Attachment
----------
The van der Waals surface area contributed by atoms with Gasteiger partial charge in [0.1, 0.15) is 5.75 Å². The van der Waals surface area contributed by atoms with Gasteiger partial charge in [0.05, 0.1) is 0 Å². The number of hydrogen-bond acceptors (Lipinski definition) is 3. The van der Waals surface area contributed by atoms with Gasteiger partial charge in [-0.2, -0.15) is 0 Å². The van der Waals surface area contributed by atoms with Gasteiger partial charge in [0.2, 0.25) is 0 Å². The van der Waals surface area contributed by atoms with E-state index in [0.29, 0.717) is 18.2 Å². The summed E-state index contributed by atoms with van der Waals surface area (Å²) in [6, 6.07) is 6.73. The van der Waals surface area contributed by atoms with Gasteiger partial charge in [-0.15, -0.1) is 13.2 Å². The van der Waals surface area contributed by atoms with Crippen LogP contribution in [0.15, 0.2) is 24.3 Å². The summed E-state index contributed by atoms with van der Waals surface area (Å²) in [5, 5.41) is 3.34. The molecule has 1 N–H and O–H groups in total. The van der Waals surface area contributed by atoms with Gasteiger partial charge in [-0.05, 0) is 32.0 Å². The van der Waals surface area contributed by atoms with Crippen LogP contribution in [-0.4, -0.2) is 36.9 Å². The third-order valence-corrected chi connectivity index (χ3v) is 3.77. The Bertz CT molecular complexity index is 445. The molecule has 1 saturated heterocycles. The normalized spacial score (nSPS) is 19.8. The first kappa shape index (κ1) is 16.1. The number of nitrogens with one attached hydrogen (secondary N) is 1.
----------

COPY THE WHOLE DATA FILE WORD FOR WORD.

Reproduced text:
The van der Waals surface area contributed by atoms with Gasteiger partial charge in [0.1, 0.15) is 5.75 Å². The van der Waals surface area contributed by atoms with Gasteiger partial charge in [0.05, 0.1) is 0 Å². The number of hydrogen-bond acceptors (Lipinski definition) is 3. The van der Waals surface area contributed by atoms with Gasteiger partial charge in [-0.2, -0.15) is 0 Å². The van der Waals surface area contributed by atoms with Gasteiger partial charge in [0.2, 0.25) is 0 Å². The van der Waals surface area contributed by atoms with E-state index in [0.29, 0.717) is 18.2 Å². The summed E-state index contributed by atoms with van der Waals surface area (Å²) in [6, 6.07) is 6.73. The van der Waals surface area contributed by atoms with Gasteiger partial charge in [-0.15, -0.1) is 13.2 Å². The van der Waals surface area contributed by atoms with Crippen LogP contribution in [0.15, 0.2) is 24.3 Å². The summed E-state index contributed by atoms with van der Waals surface area (Å²) in [5, 5.41) is 3.34. The molecule has 1 N–H and O–H groups in total. The van der Waals surface area contributed by atoms with Gasteiger partial charge in [-0.05, 0) is 32.0 Å². The van der Waals surface area contributed by atoms with Crippen LogP contribution in [-0.4, -0.2) is 36.9 Å². The third-order valence-corrected chi connectivity index (χ3v) is 3.77. The Bertz CT molecular complexity index is 445. The molecule has 1 saturated heterocycles. The normalized spacial score (nSPS) is 19.8. The first kappa shape index (κ1) is 16.1. The number of nitrogens with one attached hydrogen (secondary N) is 1.